The fields around Monroe still haven’t been planted. The weather has been too cold and too wet.
But that’s the only pause in agribusiness.
Agronomists, dairy farmers, herdsmen, ag equipment operators, breeders, sales people, mechanics, food scientists, ag lenders, commodity specialists, dairy farmers and other producers all are working.
It’s that comprehensive view of agriculture that led Blackhawk Technical College to expand its agribusiness program from continuing education for farmers to a one-year certificate program and then to a two-year associate degree.
The program has been successful enough that the college’s board approved $650,000 to build a 3,200-square-foot lab for the program. The building will give students the space for hands-on training, regardless of weather conditions, according to a news release from the college.
On a recent rainy morning while his students studied for final exams, ag teacher Dusty Williams showed where the new ag lab was emerging from the ground. Next to it in the parking lot stood a six-row planter customized by students.
Blackhawk Technical College has offered agricultural courses from its earliest days, but they were more like continuing education for farmers, Williams said.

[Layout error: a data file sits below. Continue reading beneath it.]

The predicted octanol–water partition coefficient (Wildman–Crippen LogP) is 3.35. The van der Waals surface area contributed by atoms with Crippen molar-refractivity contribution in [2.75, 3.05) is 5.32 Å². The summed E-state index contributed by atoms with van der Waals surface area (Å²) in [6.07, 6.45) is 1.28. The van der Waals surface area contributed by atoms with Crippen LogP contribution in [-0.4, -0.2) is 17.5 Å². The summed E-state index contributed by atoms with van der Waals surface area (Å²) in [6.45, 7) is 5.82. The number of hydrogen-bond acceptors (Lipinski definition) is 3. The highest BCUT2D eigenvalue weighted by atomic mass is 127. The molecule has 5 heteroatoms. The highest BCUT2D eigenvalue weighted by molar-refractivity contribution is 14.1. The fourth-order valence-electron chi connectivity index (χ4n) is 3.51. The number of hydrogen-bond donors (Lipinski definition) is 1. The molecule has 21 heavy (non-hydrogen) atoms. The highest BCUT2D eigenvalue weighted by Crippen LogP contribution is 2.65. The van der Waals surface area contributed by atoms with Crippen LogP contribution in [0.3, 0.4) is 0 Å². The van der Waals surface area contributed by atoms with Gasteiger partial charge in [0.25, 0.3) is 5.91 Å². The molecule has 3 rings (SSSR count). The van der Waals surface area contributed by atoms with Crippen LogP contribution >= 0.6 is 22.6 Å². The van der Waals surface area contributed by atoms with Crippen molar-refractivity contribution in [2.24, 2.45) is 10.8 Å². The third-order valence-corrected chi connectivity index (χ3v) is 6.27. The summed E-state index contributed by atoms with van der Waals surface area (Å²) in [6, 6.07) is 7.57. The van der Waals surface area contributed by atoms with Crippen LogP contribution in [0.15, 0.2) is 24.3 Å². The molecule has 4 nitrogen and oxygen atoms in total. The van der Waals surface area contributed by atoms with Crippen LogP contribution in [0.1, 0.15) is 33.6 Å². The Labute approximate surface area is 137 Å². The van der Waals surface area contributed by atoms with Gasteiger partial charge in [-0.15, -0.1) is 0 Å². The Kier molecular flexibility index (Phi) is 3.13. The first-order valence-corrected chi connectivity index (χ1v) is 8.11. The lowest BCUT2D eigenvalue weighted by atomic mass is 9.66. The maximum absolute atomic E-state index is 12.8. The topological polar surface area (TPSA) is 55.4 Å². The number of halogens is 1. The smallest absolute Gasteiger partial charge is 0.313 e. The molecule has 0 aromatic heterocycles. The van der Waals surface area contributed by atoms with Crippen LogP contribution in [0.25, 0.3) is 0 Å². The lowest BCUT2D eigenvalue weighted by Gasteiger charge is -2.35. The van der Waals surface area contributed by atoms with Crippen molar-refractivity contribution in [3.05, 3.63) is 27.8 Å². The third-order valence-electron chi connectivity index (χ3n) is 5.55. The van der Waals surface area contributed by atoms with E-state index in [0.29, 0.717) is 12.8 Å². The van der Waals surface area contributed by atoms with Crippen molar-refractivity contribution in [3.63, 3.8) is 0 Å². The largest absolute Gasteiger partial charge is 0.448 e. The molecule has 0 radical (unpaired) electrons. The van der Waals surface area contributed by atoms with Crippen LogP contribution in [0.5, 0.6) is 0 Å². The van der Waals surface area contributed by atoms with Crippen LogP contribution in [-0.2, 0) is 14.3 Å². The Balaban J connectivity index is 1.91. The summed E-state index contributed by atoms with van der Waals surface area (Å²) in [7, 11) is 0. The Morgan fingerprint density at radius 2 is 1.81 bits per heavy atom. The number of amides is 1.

That program still exists as “farm business and production management” and is designed for farm operators.
“So part of the problem was that the courses weren’t transferable, and it wasn’t at the associate degree level,” Williams said. “So we weren’t really offering anything for people who wanted to work in the industry.”
The school created a one-year certificate program for agribusiness specialist. The two-semester program includes a variety of three-credit courses, such as Introduction to Plant Science, Introduction to Animal Science and Math with Business Applications.
Students also leave with a commercial driver’s license, a commercial applicator’s license and a technical certificate. The cost for the 35 credits is $5,395, and students can apply for federal financial aid.
That one-year certificate course now serves as a base for a two-year associate degree in agribusiness/science and technology. The second year of courses takes a more in-depth look at livestock management and nutrition, marketing, microeconomics and precision agriculture techniques.
Students leave with an associate degree with transferable credits and the certificates they earned their first year. The cost for two years of school and 64 credits is $9,589.
School to work
But isn’t farming, as we know it, going away?
Yes and no, Williams said.
Small and midsize dairy farms are disappearing at a disheartening rate, while larger operations are thriving. Midsize crop farms are also disappearing, but large operations and niche operations of less than 50 acres are increasing, Williams said.
And agribusiness has always needed specialists of all kinds.
“This is an industry that has been used to hiring retired farmers and farm kids,” Williams said. “But now there are so few retired farmers and farm kids that the industry is shifting, and they’re having to hire people that didn’t grow up on a farm.”